In January, the arts council met and exceeded its $1,750,000 goal. Rhonda Franklin and a team of artists and apprentices began work on a tile mural for the new Arts Place. By years end, over $2,000,000 was raised including donations of real estate. Indiana Arts Commission awarded over $260,000 to the arts council. Of that amount, over $199,000 was awarded as part of the Regional Partnership Initiative for re-granting by the arts council to organizations in its 12 county region. Arts in the Parks expanded to include Coldwater, Ohio. Early in the year, the arts council resolved to change its name to reflect its regional focus.
Arts in the Parks expanded to include Berne, Indiana and St. Henry, Ohio.
Jay County Arts Council resolved to conduct a $1,750,000 Campaign for Arts Place, to expand the Center for the Arts. The goal included a $400,000 endowment. The new facility was to be called Arts Place. First National Bank and Barry and Elizabeth Hudson donated two lots across from the old library to be used as an arts park. The old library property was formally deeded over to the Arts Council. The Indiana Arts Commission selected the arts council to serve as a regional partner to provide four core services on its behalf in a 12 county area in East Central Indiana. A 2-year capacity building process began.
Guitar and flute instruction was added to the MusicWorks curriculum. The arts council acquired additional real estate from Sprint (adjacent to the Center for the Arts). Barry and Elizabeth Hudson and Greg and Marianne Moser purchased the former Jay County Public Library with the promise of a donation to Jay County Arts Council, Inc. The arts council initiated a feasibility study to determine the potential for a capital campaign.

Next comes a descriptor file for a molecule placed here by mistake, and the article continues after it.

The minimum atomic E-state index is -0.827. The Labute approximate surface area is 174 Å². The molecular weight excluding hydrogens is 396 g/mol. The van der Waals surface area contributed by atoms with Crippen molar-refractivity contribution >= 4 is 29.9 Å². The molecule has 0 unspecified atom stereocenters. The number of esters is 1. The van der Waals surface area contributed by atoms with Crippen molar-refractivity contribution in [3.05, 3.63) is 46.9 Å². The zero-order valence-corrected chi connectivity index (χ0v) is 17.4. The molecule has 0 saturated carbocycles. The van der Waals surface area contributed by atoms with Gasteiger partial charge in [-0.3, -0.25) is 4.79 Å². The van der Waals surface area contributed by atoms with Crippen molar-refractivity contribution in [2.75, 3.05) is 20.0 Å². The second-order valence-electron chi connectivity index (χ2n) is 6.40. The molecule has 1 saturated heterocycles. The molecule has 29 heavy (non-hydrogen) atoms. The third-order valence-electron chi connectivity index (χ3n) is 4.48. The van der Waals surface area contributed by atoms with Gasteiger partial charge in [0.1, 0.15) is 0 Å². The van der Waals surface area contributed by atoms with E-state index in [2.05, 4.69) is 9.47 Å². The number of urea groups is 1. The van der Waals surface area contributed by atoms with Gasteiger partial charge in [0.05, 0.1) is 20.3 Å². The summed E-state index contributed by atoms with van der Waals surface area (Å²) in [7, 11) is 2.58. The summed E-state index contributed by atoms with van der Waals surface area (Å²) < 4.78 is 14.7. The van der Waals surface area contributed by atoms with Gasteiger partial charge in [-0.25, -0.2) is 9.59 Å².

The ArtShops program began. The String Program officially changed its name to MusicWorks as clarinet and saxophone instruction was added to the curriculum. ArtsMarket of Marion, MA, conducted a major market study.
The String Program expanded to accommodate about 40 students. The arts council began architectural studies with an eye toward facility expansion.
Volksfest was the last of the annual cultural traditions festivals. More than 600 children participated in Arts in the Parks and over 3,800 student contacts are achieved. Geneva, Indiana was added as an Arts in the Parks site.
The Irish Connection Festival was celebrated, involving residencies by five artists from North Ireland. Also related to the festival was the creation and dedication of Gordon Woods’ Three Patriots at Jay County High School and two traveling exhibits from North Ireland, On the Balcony of the Nation and Irish Needlework.